"Counselling? Oh that’s not for me"

"Counselling? Oh that’s not for me"

When I first got put on to Citalopram (an antidepressant) in summer 2014, I was advised to also seek counselling, but I never did. I feared admitting that I had a problem I needed to get past, and going to the doctors in the first place was hard enough – I booked and cancelled the appointment about four times. At university, I had filled in the self-referral form for the student counselling centre in September, but it wasn’t until February 2016 that I actually brought myself to book an appointment.

The first appointment was traumatic, as was the second. The first was an assessment by a man that might not necessarily be my counsellor for the rest of the sessions – and he wasn’t. So I had to recount my issues to two different people, a process which I found irritating and traumatic.

I realise now that facing the issues and thinking about the past was what I struggled with. My counsellor for the sessions was a woman named Joanna. By our second proper session the tears had stopped, and we were able to discuss issues, instead of me simply telling her the way I felt. It was something I had never done before. My doctor at home was not a counsellor; I had never been able to make progress in dealing with the problems and moving forward, and that’s what Joanna helped me to do.

Joanna would not only listen to what I said, she listened to how I said it; what my facial expressions were and what my body language was like. She considered my precise word choice – things I didn’t consciously think about but my subconscious did. She noticed the way I tensed up as soon as I said certain names, and saw my happiness when talking about others.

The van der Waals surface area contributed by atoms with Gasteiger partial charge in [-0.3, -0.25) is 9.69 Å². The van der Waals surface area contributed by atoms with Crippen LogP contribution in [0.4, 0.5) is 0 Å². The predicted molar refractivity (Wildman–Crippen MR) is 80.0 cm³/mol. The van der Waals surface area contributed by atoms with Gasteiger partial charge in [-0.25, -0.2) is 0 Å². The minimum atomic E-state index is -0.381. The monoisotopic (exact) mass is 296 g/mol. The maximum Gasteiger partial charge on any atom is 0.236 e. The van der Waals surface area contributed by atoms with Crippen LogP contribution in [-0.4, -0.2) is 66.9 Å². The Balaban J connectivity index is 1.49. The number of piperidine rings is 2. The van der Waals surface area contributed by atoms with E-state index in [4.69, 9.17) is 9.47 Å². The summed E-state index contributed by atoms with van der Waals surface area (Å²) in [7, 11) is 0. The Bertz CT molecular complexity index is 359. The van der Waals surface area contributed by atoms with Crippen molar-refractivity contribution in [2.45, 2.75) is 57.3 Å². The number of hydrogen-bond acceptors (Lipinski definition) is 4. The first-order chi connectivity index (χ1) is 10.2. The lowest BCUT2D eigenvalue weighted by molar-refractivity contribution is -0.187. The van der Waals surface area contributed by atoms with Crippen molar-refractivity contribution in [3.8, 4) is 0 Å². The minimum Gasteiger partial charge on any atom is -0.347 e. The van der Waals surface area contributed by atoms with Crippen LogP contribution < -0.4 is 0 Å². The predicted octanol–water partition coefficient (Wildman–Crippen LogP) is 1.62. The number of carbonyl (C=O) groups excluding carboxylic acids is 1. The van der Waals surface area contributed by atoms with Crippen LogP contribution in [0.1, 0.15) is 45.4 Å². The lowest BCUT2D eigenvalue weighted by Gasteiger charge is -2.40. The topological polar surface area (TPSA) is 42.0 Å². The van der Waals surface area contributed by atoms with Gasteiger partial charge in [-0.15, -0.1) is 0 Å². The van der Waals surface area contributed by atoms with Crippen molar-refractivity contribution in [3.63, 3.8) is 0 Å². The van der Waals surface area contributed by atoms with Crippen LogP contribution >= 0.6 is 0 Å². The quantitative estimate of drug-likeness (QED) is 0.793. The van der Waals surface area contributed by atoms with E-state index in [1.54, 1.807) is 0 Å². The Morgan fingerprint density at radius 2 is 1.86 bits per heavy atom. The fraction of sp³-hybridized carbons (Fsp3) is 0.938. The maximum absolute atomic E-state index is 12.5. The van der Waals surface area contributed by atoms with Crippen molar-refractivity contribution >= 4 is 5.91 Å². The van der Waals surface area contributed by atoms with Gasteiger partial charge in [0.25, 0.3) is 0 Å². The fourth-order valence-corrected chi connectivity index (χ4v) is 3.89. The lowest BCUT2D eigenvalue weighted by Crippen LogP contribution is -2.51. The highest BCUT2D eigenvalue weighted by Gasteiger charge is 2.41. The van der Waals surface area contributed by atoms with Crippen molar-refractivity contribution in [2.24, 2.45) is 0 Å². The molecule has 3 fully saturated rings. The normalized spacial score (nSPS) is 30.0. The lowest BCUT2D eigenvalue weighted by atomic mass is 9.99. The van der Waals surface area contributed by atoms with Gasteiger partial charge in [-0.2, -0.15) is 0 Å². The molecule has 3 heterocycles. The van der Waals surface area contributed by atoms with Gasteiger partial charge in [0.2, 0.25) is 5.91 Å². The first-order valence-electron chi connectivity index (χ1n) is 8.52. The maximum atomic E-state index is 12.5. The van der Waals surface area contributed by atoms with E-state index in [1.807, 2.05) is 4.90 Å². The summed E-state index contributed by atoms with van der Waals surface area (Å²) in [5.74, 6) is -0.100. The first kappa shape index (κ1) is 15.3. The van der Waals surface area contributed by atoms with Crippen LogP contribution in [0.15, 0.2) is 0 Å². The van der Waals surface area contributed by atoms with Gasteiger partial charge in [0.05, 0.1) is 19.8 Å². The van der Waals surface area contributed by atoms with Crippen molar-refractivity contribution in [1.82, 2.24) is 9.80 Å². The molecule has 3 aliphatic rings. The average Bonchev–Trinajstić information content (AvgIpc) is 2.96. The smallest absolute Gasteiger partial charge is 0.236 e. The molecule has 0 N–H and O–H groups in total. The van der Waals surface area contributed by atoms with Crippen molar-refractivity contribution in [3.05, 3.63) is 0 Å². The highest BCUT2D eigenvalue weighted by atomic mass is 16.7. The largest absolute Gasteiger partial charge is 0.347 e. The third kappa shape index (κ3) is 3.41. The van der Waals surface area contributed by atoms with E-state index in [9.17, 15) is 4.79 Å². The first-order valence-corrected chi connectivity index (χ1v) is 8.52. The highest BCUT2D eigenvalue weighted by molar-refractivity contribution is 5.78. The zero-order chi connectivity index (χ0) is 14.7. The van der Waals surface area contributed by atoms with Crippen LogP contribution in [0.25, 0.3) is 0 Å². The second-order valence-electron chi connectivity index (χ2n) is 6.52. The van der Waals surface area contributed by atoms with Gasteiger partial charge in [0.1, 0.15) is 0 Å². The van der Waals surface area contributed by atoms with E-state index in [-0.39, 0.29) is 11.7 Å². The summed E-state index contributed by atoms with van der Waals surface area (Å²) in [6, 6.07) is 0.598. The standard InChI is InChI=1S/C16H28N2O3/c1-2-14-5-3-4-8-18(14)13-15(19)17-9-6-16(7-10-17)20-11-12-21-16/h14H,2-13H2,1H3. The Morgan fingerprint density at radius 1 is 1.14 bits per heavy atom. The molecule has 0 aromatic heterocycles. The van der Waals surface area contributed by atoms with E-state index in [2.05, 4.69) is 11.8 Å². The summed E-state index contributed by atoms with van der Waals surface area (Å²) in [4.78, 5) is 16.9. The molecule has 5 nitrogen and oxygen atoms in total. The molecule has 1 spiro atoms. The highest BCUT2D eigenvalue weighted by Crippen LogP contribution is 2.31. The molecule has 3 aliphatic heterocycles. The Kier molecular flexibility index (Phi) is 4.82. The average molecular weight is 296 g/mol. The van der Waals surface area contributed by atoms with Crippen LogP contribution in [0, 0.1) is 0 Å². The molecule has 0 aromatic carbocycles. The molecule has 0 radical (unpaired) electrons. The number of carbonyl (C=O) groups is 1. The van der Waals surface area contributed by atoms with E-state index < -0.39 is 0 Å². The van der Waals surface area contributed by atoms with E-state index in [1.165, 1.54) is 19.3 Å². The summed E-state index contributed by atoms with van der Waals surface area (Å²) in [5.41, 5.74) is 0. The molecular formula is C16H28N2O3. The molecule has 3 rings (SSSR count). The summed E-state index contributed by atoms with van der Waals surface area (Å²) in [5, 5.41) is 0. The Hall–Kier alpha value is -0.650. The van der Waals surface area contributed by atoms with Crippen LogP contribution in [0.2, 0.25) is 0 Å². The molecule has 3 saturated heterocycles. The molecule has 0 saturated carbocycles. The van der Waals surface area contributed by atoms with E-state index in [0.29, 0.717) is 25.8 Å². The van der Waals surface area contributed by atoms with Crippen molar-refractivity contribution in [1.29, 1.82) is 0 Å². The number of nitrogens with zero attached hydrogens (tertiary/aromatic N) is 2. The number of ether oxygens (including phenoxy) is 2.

Each week I felt myself progressing. I felt like a different person to who I was at sixth form, and realised that it was okay how things had changed since secondary school. I have started to recognise that when I am feeling down, I can take actions to prevent a crash. I don’t worry what people will think if I’m sat on my own anymore, and I’m confident enough to ask friends to meet for a coffee. I’m not saying I’m ready to go to the doctors and be taken off Citalopram, but it’s a start.

I admit, the thing that has pushed me over the edge into becoming a more positive person was booking a flight to New Zealand. My best friend moved there at the end of year 11 and I’ve struggled ever since. I’m not saying that everyone suffering with this sort of problem should magic up some money and book a once in a lifetime trip. What I’m saying is that if you know that something is going to make you happier than anything else could, do it. Whatever it is. My counsellor could only help me so far, and the rest has been up to me.

If you don’t try to change your life, it will stay the same. Don’t keep putting counselling off if you’re scared. It’s natural to be a little worried about opening up to somebody new, in the same way that it’s natural to be worried by an interview or meeting new people. Life is about new experiences, so don’t shut yourself off – you don’t know what you’re missing. I wouldn’t miss this trip to New Zealand for the world.

Molly Hunt

(Photo credit: http://www.sarahjanewood.co.uk/services/depression-treatment/)

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